Many of the most visited places around the world are home to a grand cathedral that towers over the city and welcomes thousands of visitors each year. They are often quite awe-inspiring with their lofty arches, stained glass windows, and flying buttresses. While I love these magnificent cathedrals as much as the next person, and rarely miss a chance to visit one, I also think the smaller churches and chapels shouldn’t be overlooked. In their own unique ways they are often just as beautiful and charming as their grander cathedral neighbors.

Today I’d like to share with you three such churches or chapels that are well worth a visit during your travels.

 Chapelle Notre-Dame des Flots

Chapelle Notre-Dame des Flots

Location: rue Charles Alexandre Lesueur 76310 Sainte-Adresse {about 3 km northwest of Le Havre}

Denomination: Catholic

Website: Le Havre Tourism {I found several sites, but they are all in French, including this one}

Built in 1859 in a Gothic style, the Chapelle Notre-Dame des Flots {Our Lady of the Waves}, sits atop a cliff in Sainte-Adresse overlooking the sea with its placement symbolizing the reason for its being- to protect those on voyages at sea. Much of the funds to build the chapel were donated by 60 individuals and six family groups from the time with the promise that their names would be inscribed on a painting in the sacristy.

The chapel isn’t very big but what space there is is filled with paintings, statues, inscriptions of thanks, and ship models given as offerings reflecting the faith and hope of seafarers and their families. Unfortunately the years have not been kind to Chapelle Notre-Dame des Flots and it has developed cracks in the walls that have weakened the structure and altered the painted murals. Since 2013 a restoration project has been underway.

While the chapel itself is full of charm and shows the signs of being well loved by the community, I found the gardens surrounding it to be it’s best feature. They were filled with flowers of all types,pretty arbors, little fountains, and benches where one could sit and enjoy a summer day and the view out over the cliff. This wasn’t a site that was on my list of places to visit while I was in Le Havre that summer, and could have easily been missed,  so I’m very glad my colleagues thought of it to visit on our little tour of the city one day at lunch.


Chapelle Notre-Dame des Flots


 L’église Sainte-Jeanne-d’Arc

Eglise Sainte Jeanne-d'Arc

Location: Place du Vieux-Marché, 76000 Rouen, France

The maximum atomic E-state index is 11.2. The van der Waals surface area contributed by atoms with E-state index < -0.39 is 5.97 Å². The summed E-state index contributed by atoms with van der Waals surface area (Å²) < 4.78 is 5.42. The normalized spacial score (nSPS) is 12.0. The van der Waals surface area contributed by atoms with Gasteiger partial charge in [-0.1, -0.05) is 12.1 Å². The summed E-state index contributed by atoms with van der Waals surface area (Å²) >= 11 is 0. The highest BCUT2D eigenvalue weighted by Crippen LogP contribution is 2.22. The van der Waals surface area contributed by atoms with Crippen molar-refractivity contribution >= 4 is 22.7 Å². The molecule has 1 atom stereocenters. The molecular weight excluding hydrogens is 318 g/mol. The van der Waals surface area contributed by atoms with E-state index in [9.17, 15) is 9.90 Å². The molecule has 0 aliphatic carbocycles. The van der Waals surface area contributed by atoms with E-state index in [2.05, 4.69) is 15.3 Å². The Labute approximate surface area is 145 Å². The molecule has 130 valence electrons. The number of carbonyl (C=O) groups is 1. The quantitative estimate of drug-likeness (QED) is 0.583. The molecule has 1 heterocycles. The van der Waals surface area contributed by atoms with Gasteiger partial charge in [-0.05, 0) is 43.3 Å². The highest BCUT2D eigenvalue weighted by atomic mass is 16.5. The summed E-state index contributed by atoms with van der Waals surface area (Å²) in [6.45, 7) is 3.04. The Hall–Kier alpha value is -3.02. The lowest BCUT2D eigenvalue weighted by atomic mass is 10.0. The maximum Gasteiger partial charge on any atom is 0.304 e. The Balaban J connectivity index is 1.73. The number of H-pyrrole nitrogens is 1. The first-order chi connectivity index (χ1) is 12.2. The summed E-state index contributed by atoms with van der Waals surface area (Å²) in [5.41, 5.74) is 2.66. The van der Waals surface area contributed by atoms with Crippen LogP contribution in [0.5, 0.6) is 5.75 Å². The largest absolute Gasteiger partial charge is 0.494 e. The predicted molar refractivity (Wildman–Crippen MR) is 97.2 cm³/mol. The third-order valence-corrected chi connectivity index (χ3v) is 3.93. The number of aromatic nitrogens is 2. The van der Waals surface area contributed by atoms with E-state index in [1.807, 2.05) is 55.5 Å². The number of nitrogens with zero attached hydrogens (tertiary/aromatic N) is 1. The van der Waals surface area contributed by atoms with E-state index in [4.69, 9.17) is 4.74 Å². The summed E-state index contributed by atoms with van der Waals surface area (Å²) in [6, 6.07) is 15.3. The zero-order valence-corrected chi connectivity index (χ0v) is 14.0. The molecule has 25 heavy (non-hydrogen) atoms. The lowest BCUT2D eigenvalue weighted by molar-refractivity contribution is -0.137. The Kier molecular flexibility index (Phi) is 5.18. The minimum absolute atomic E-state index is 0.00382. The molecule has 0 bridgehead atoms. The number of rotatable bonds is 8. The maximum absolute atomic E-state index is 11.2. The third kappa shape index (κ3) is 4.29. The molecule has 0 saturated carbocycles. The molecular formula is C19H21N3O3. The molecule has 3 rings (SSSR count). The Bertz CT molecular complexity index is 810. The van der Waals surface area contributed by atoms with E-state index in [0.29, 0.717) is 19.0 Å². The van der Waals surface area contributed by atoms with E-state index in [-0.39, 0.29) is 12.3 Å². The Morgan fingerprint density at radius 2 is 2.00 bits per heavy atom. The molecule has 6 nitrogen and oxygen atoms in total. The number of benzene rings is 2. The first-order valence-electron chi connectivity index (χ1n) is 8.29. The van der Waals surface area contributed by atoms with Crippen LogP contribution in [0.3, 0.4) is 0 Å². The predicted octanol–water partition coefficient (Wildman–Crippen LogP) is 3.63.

Denomination: Catholic

Website: Rouen Tourism

Eglise Sainte-Jeanne-d’Arc was built in 1979, in the center of the ancient market in Rouen, at the site where Joan of Arc was burned alive at the stake in 1431. It was designed by Louis Arretche in a very modern way with historical remnants from a 16th century church. Some say the curves that make up the design are meant to symbolize the flames that consumed Joan of Arc and other sources say it is meant to look like an overturned ship {I definitely see its ship-like characteristics}. It is very simple inside with a ceiling made of wood and beautiful stained glass windows all along one wall. The windows come from the Church of Saint Vincent that was originally located close by in Rouen but is now in ruins. It was destroyed in WWII but thankfully the windows had been removed and stored for safe keeping so they are now being enjoyed again.

I don’t know much about the story of Joan of Arc but the colleague I was traveling with this day suggested we visit this church at the end of our day in Rouen. Oh my those windows! Pictures just do not do them justice so if you ever find yourself in Rouen this church is well worth popping into for a little visit.

View of the ceiling

View of the ceiling


St. George’s Memorial Church

I’ve saved my favourite for last…

St. George's Memorial Church

Location: Elverdingsestraat 1- B8900 Ieper, Belgium

Denomination: Anglican Church within the Church of England’s diocese in Europe

WebsiteSt. George’s Memorial Church’s 

St. George’s Memorial Church is one of two great memorials in Ieper to the fallen soldiers of WWI {the other is Menin Gate} and sees thousands of visitors a year as people visit the WWI sites of the Ypres Salient battlefields. The Ypres League started the movement to build this church in 1920 and they contacted Sir Reginald Blomfield {designer of the Cross of Sacrifice for the Commonwealth War Graves Commission} to design the church. When his plans were complete in 1927 he had designed a simple space that could hold 200 people with the furnishings being provided by the families of fallen soldiers. Almost every item in the church from the windows, banners, plaques, chairs, etc. is a permanent memorial to a soldier who gave his life in France or Flanders. During WWI those valuable and irreplaceable items were cared for by the citizens of Ypres or stored in safes. Thankfully the church was not destroyed during this war, although it did sustain some exterior damage from the bombs.

I was absolutely taken with this church. I loved the simplicity of both the exterior and interior and the work that has gone into every single one of the needlepoint cushions on the chairs for the congregation. They are stitched and donated by volunteers from different organisations for different regiments of the military from many countries. The walls are also lined with many plaques and when we visited a gentleman was working to put some more new plaques on the wall. It’s getting harder and harder for him to find space as schools and other organisations request a plaque be added to the wall in memory of a loved one or particular regiments.


St. George's Memorial Church, Ypres

View from the alter looking towards the back of the church.